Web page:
- Second-Degree Felony: For a second-degree felony, the maximum fine that may be imposed is $15,000 and a maximum sentence of eight years in prison. The minimum prison sentence that may be imposed when convicted for a second-degree felony is two years. A second-degree felony can include aggravated theft, identity fraud, and felonious assault offenses.
- Third-Degree Felony: For a third-degree felony, the maximum fine that may be imposed is $10,000 and a maximum sentence of five years in prison. The minimum prison sentence imposed when convicted for a third-degree felony is 12 months. A third-degree felony includes sexual battery, arson, and robbery offense.
- Fourth-Degree Felony: For a fourth-degree felony, the maximum fine that may be imposed is $5,000 and a maximum sentence of 18 months in prison. The minimum prison sentence imposed when convicted for a fourth-degree felony is six months. A fourth-degree felony includes grand theft of a motor vehicle, vehicular assault, and unlawful sexual conduct with a minor.
- Fifth-Degree Felony: For a fifth-degree felony, the maximum fine that may be imposed is $2,500 and a maximum sentence of 12 months in prison. The minimum prison sentence that may be imposed when convicted for a fifth-degree felony is six months. A fifth-degree felony includes receiving stolen property, obstructing justice, and misuse of credit cards offenses.
Murder and aggravated murder are considered unclassified felony offenses in Ohio.
Under Ohio law, an alleged offender convicted of murder can be sentenced to an indefinite term of up to life in prison and a fine of up to $15,000. A conviction for aggravated murder may be ordered to pay a fine of up to $25,000 and could be sentenced to death.
Ohio Resources For Felony Cases
Hamilton County Common Pleas Court: The Common Pleas Court in Hamilton County consists of four divisions – the Domestic Relations Division, the Probate Division, the Juvenile Division, and the General Division –responsible for criminal felony cases. On this website, you can learn more about the judges and rules of this court, as well as trial schedules and assignment dockets. You can also find answers to frequently asked questions.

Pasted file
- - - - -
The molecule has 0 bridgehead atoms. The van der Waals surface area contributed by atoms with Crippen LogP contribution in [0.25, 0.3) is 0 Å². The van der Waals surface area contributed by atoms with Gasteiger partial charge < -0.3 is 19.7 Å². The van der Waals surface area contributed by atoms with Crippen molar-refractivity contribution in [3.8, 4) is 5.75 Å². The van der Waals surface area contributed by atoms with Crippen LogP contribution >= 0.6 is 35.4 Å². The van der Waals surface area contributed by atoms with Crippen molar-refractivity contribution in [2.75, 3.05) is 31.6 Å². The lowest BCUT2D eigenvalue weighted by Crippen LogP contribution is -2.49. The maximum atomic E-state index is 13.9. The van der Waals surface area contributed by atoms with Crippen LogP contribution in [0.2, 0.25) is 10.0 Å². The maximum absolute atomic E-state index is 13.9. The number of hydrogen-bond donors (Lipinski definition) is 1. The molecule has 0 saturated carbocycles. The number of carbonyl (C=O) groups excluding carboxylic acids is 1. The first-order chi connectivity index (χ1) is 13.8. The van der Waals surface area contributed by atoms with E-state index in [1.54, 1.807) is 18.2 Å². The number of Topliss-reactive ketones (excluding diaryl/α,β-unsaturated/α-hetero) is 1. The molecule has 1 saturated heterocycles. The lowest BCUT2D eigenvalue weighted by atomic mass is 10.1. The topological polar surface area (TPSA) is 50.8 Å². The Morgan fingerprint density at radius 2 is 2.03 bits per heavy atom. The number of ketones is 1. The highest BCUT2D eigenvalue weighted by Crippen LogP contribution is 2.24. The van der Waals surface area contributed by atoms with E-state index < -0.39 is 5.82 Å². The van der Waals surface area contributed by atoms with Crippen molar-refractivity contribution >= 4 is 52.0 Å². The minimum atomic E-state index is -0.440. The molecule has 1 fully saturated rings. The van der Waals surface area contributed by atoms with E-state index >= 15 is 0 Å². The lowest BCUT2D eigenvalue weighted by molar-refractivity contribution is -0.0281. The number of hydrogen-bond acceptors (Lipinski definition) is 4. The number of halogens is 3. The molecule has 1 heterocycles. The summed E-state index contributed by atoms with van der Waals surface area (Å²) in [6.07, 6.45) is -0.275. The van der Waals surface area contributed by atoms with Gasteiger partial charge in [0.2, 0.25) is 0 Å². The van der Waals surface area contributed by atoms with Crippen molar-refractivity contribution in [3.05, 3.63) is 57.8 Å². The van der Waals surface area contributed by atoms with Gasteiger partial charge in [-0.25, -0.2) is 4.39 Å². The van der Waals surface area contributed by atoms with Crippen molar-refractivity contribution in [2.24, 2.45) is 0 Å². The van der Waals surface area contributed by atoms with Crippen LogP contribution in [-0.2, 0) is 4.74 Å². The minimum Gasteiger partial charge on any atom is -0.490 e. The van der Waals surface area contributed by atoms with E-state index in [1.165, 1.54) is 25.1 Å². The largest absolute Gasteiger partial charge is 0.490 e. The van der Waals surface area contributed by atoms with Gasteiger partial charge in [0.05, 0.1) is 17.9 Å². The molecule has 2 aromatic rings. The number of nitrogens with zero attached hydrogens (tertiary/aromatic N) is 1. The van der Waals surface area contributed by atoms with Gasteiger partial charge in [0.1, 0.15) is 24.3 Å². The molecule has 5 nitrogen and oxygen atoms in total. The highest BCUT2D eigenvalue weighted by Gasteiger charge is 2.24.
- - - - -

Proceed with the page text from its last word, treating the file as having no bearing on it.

Hamilton County Common Pleas Court
1000 Main Street
Cincinnati, Ohio 45202
Felony Sentencing Quick Reference Guide: Judges in Ohio do not simply sentence convicted offenders to the maximum possible terms of imprisonment. The General Assembly created the Ohio Criminal Sentencing Commission in 1990 to conduct reviews of Ohio’s sentencing statutes and sentencing patterns and then make recommendations regarding necessary statutory changes. You can review the purposes and principles of sentencing, factors considered in every case, and other considerations in this November 2021 guide issued by the Commission in collaboration with the Ohio Judicial Conference.
If you have been charged with any kind of a felony criminal offense in Ohio, it is in your best interest to retain legal representation as soon as possible. Joslyn Criminal Defense Law Firm defends clients in the Hamilton County area.
Brian Joslyn is an experienced criminal defense attorney in Cincinnati, Ohio, who can evaluate your case and discuss your legal options as soon as you call (513) 399-6289 or submit an online form to schedule a free, confidential consultation.